3.1. The First Improvement Strategy

From (2), we observe that only the information of the historical best position of each particle and the global best position of all particles is utilized. As a matter of fact, the information of the best neighbor of the particle may provide a better guidance than . The details are given as follows.

Firstly, we explain how to define the neighbors and to determine the best neighbor of the particle . In order to define appropriate neighbors, different approaches could be used. In this paper, the neighbors of are defined by using the mean Euclidean distance between and the rest of solutions. Let be the Euclidean distance between and and let be the mean Euclidean distance for . Then can be computed as follows: By (3), if , then could be accepted as a neighbor of .

In addition, we can also use a more general and flexible definition to determine a neighbor of : If (4) is used, then a new parameter , which refers to the “neighbourhood radius,” will be added to the parameters of PSO. If , it turns to the standard PSO. With the value of increasing, the neighborhood of enlarges or its neighborhood shrinks as the value of decreases. Once the neighbors are determined, we select the best position among the neighbors of as the best neighbor .

After determining the the best neighbor , we give a new way moving for each particle. If , then set If , then set After that, moves to a new position by the following equation:

In our algorithm, it is obvious that before each particle moves, it first watches the region which is centered by itself, selects the best neighbour, and then uses (5)–(7) to generate the next position.

3.2. The Second Improvement Strategy

To avoid premature, in our algorithm, an abandoned mechanism is proposed.

Assume that “” is a predetermined number, which will be used to determine whether the position of the particle should be abandoned. At the beginning, set . With the implementation of the algorithm, if the position was not improved, then set ; else set . If the position can not be improved anymore when is achieved, that is, , then the position will be abandoned and a new position will replace it, which is generated by using the following equation: where is a random number in the range and is the inertia weight that controls the impact of the optimal solution at current iteration, which is increased linearly.

From (8), it can be seen that, in the early stage of the algorithm, will be generated with a large randomness and in the late stage, it will be generated near the global best position .

3.3. The Third Improvement Strategy

To improve the global convergence of NPSO, a chaotic search operator is adopted. Next, we give the details.

Let be the best solution of the current iteration. Firstly, utilize the following equation (9) to generate chaotic variable : where is the length of chaotic sequence and is a random number. Then map to a chaotic vector in the interval : where and are the lower bound and upper bound of variable , respectively. Finally, a new candidate solution is obtained by the following equation: where is a shrinking factor, which is defined as follows: where is the maximum number of iterations and is the number of iterations.

By (11) and (12), it can be seen that will become smaller with the increase of evolutionary generation; that is, the local search range will become smaller with the process of evolution.

Based on the abovementioned explanation, the pseudocode of the NPSO algorithm is given in Algorithm 1.

(1) Initialize a population of particles with random positions in a given search space, and random
  velocities ; the maximum iteration ; ; ; the length of chaotic sequence .
(2) Set and find .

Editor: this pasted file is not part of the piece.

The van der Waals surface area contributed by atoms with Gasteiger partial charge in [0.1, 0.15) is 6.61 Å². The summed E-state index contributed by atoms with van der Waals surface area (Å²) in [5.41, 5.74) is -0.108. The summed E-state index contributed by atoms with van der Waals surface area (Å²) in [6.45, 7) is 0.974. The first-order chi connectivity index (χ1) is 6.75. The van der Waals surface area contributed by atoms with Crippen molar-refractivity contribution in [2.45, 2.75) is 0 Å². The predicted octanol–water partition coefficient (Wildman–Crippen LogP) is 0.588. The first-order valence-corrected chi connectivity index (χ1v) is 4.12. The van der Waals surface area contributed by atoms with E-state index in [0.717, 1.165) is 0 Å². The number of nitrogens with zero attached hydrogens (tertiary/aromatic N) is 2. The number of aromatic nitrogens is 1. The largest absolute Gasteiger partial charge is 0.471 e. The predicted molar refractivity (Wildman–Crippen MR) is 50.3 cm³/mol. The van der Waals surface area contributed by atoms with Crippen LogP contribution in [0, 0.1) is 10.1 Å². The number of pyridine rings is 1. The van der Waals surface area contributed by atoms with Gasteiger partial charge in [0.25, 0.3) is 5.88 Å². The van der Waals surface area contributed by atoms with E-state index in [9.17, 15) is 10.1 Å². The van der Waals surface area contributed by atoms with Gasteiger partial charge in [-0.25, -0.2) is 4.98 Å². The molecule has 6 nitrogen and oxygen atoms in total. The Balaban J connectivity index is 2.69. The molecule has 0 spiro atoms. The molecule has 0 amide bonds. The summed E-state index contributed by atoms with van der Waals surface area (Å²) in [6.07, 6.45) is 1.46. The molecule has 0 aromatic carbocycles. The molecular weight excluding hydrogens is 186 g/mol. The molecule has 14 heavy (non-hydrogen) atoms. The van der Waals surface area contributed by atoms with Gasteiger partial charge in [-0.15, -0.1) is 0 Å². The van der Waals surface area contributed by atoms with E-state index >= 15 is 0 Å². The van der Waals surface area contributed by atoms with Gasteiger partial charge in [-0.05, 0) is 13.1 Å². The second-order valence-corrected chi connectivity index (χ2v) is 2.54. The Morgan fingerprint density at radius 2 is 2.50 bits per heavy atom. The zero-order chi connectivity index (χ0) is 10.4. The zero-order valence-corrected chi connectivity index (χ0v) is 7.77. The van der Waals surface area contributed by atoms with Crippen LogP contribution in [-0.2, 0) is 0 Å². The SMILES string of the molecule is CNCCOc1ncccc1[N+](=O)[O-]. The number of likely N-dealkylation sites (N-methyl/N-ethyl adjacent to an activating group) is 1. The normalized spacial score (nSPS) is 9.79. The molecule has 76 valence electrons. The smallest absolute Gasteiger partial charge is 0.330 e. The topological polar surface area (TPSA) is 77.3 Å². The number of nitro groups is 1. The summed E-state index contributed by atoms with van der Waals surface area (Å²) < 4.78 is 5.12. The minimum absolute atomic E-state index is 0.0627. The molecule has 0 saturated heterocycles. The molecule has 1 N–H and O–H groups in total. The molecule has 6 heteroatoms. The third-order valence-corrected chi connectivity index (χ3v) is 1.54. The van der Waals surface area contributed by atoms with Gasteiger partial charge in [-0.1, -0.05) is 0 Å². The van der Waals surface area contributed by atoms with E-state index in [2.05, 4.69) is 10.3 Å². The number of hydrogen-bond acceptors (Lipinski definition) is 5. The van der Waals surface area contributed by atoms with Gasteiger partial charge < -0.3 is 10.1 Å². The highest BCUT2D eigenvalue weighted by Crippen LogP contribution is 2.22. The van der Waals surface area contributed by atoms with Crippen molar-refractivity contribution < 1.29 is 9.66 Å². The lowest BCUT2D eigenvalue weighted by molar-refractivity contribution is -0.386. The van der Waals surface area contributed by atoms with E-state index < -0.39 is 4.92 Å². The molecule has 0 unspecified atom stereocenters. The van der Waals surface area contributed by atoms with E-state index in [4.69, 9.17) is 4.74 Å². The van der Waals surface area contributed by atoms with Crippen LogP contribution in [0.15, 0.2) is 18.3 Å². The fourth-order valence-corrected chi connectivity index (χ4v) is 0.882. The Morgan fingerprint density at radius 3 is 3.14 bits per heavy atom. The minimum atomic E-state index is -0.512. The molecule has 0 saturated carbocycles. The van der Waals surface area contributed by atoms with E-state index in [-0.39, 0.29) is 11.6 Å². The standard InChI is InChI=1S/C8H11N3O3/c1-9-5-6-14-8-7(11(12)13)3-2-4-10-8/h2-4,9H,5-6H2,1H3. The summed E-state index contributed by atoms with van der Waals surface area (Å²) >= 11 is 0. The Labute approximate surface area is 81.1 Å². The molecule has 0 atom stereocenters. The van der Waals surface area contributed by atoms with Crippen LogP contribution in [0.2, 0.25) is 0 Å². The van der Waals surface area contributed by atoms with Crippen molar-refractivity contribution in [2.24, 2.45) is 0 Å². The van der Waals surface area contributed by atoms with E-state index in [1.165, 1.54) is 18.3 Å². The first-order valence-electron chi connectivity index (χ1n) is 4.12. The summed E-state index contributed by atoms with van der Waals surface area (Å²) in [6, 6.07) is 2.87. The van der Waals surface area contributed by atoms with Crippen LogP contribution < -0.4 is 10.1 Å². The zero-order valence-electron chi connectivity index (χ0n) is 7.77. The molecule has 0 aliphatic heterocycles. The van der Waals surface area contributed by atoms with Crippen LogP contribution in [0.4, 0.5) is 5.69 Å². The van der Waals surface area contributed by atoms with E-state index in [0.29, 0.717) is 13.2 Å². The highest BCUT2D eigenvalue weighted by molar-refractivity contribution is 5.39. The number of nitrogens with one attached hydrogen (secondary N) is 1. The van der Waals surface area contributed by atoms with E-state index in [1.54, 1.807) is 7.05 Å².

(3) while do
(4)
(5) for to do
(6)  for to do
(7)   By (3) and (4), update the velocity of each particle.
(8)   By (5), update the position of each particle.
(9)  end for
(10)   if
(11)    , set ;
(12)   else
(13)   set .
(14)  end if
(15)  if
(16)   set ,
(17)  end if
(18) end for
(19) for to do
(20)  if
(21)   By (8), to generate a new position, and replace .
(22)  end if
(23) end for
(24) By (9)–(12), to chaotic search in , and update (if necessary).
(25)
(26) end while

4. Experimental Results and Discussion

4.1. Experiments 1

In this subsection, the performance of NPSO algorithm is compared to PSO algorithm by evaluating convergence and best solution found for 14 benchmark functions, where are shifted functions and are rotated functions. The characteristics, dimensions, initial range, and formulations of these functions are listed in Table 1. is for and for ; is the shifted global optimum; is the orthogonal matrix.


FunctionsDimensionCRangeOptimal value

30US0
30US0
30UN0
30MS0
30MS0
30UN0
30MN0
  
30MS0
30US0
30UN0
30MS0
30UN−450
30MS−330
30US90
  

C: characteristic, U: unimodal, M: multimodal, N: nonseparable, and S: separable.

The proposed algorithm NPSO and PSO are coded in Matlab 7.0, and the experiments’ platform is a personal computer with Pentium 4, 3.06 GHz CPU, 512 M memory, and Windows XP.

The parameters of algorithms are given as follows. The common parameters are the dimension , the population size , the maximum number of iterations , , , , and . NPSO settings are as follows: the length of chaotic sequence and the limit of a position abandoned are set to 5; . Each experiment is repeated 30 times independently. The global minimums (Min), maximum number of iterations (Max iteration), mean best values (Mean), and standard deviations (SD) are given in Table 2. To show the convergence speed of PSO and NPSO more clearly, the convergence graphs of PSO and NPSO are shown in Figure 1.


FunctionMax iterationAlgorithmMeanSDMin

1000PSO
NPSO
1000PSO
NPSO
1000PSO
NPSO
1000PSO
NPSO000
1000PSO
NPSO 000
1000PSO
NPSO
1000PSO
NPSO
1000PSO
NPSO
1000PSO
NPSO
1000PSO
NPSO
1000PSO
NPSO
1000PSO
NPSO
1000PSO
NPSO
1000PSO
NPSO

From Table 2, it can be seen that the NPSO performs better than PSO on all test functions. From Figure 1, it can be seen that the convergence speed of NPSO is more fast than PSO.

4.2. Experiments 2

In this subsection, to further test the efficiency of NPSO, it is compared with other five algorithms, that is, CPSO [28], CLPSO [29], FIPS [30], Frankenstein [31], and AIWPSO [17].

Twelve benchmark functions are used for the comparison. The characteristics, dimensions, initial range, and formulations of these functions are listed in Table 3.


FunctionsDimension ()CRangeOptimal value

30US0
30UN0
30UN0
30MS0
30UN0
30US0
30MS0
,30US0
     if else
30MN